Girls fight for #EqualPay in Plano de Menina’s new initiative via BETC/Havas

Plano de Menina (Girl’s Plan), a social initiative whose goal is to give a voice and opportunities to underprivileged girls throughout Brazil, offering courses and workshops on financial education, entrepreneurship, career building, self-esteem, law, citizenship, and other subjects, created the #EqualPay movement in partnership with BETC/Havas, in order to call on public institutions, employers and society at large to reflect on and promote positive initiatives that contribute to making equal pay between men and women a reality.

Research shows that for women to earn the same as men, they need to begin their professional life 10 years earlier. The unfairness of this situation is evidenced through the character Heloisa Teodoro, a 10-year-old Plano de Menina student. In the campaign, the girl questions recruiters from various companies about male privilege and asks: “Do you think that’s fair?”

The recruiters are left speechless when challenged by a girl who, together with thousands of other Plano de Menina girls, started the #EqualPay movement seeking to secure the same rights and equal pay for women, calling on all Brazilians to unite to make this future possible, so that women can enter the job market at the right time and receive the same salaries and opportunities as men.

“We began the #EqualPay movement with thousands of girls who are part of our project, calling on all girls and the adults responsible for them, throughout Brazil, to join us in our struggle for change and a future where women have the same opportunities as men. Plano de Menina prepares girls to take their rightful places in society and take charge of their lives. But are companies and society prepared to give them their due and value their potential? We need to talk about this and seek positive initiatives together in order to promote this change, which will lead to many positive results for society. A girl who is financially independent can change for the better, not only her own life, but the lives of those around her and the GDP of her country,” stated Viviane Duarte, founder of Projeto de Menina, which is becoming an Institute this month.

In Brazil, women in all social classes still earn less than men, even when doing the same jobs, with the same – or even greater – competence. According to data from the Nationwide Continuous Survey by Household Sampling (Pnad), conducted in the 4th quarter of 2018 and released by the Brazilian Institute of Geography and Statistics (IBGE), the unemployment rate during the period was 11.6%, with significant differences between men (10.1%) and women (13.5%).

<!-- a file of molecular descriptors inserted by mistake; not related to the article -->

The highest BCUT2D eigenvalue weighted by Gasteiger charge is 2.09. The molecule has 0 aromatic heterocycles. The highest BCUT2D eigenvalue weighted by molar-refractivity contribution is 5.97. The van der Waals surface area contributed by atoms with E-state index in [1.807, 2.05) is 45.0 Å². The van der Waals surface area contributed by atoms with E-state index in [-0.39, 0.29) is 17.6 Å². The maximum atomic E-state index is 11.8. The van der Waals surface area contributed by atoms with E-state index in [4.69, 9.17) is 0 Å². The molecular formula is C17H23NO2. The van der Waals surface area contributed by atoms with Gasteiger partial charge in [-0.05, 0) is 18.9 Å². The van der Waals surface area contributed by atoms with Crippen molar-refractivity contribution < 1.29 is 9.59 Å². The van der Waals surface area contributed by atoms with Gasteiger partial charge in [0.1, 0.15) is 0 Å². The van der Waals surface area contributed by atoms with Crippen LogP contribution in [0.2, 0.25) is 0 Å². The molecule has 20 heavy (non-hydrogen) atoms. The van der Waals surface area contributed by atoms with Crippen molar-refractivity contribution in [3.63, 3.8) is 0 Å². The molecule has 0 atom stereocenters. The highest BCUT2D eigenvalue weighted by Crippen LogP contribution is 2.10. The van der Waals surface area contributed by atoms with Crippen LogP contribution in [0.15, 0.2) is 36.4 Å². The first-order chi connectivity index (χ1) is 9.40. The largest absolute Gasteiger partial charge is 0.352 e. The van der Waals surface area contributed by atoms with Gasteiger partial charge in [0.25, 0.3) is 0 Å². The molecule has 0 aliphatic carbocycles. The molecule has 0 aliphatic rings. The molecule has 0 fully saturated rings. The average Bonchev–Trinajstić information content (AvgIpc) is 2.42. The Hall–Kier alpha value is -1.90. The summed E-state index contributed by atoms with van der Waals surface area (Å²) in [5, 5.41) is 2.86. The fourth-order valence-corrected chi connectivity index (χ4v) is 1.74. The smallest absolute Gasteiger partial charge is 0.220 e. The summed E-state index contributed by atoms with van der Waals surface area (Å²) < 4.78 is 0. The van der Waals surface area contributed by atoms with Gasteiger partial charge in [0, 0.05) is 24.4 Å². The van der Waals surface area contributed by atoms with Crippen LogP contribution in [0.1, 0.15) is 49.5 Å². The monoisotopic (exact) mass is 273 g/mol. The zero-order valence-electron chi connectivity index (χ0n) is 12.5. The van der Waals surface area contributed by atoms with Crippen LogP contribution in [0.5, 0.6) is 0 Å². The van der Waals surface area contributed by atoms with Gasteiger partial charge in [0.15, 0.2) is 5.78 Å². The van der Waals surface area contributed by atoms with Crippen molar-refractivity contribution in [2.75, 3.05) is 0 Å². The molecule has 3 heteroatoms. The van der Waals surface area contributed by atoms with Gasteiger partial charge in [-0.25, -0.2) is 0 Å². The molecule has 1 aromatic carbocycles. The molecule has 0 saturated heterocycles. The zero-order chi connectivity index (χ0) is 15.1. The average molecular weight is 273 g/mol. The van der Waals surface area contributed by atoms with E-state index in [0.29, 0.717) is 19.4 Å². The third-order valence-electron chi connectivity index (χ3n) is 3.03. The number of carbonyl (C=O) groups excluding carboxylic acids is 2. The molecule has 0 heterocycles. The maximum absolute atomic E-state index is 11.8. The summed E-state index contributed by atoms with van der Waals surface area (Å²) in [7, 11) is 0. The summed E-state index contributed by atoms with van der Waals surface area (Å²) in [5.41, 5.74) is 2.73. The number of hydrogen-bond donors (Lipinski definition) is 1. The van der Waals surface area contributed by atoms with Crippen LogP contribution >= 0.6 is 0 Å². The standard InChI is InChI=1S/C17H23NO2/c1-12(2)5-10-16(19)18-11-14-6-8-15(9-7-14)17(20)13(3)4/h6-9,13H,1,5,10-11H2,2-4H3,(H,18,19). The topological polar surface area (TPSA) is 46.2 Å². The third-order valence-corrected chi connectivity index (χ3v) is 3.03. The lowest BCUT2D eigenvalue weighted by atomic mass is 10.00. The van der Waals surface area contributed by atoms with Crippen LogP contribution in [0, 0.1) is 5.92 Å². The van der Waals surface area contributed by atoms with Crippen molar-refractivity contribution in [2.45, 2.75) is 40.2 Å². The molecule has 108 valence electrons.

This difference was found in all five regions of the country, with the North region standing out for the greatest difference between men and women (22.9 percentage points), and the South with the lowest (17.7 percentage points).

A 2018 report titled “Stagnated Country,” by Oxfam Brazil, which examined socio-economic inequality in Brazil with data from 2017, showed that pay differences between men and women exist across all social and economic classes.

According to the study, women are paid on average 70% of what men are paid. This means that women receive 30% less while paying the same taxes and unemployment contributions for the same jobs.

In the section of the study that looks at the poorer half of Brazil’s population, women’s income was found to be equivalent to 75% of the male average. Within the richest class, the population with the top 10% income, this discrepancy was ever greater. In 2017, women in this category earned an equivalent of 60% of what men earned, while in 2016, it was 69%.

The researchers asserted that the cultural structure of Brazil, misogyny, and discrimination were the main reasons for this disparity. When looking specifically at black women, the numbers are even more alarming and the disparity even more cruel.

According to the study “The Challenge of Inclusion,” by the Locomotiva Institute, released in 2017, the average salary of black women with a college degree was 2,900 BRL per month. For comparison, white women were found to earn 3,800 BRL, while black men earn 4,800 BRL, and white men, 6,700 BRL.

The Equal Pay Movement began this week, and will promote events with employers and companies, as well as public policy activation initiatives, among other activities, throughout the year, in order to encourage companies and government organisations to join the cause and foster change.

“It’s an honour for BETC to participate in this movement alongside Plano. The disparity in pay between men and women is a sad reality for all markets, and it’s urgent that we do something to change this situation. We hope to bring this problem to light with this project and inspire people and companies to take action and promote equality.”

Source: BETC/Havas

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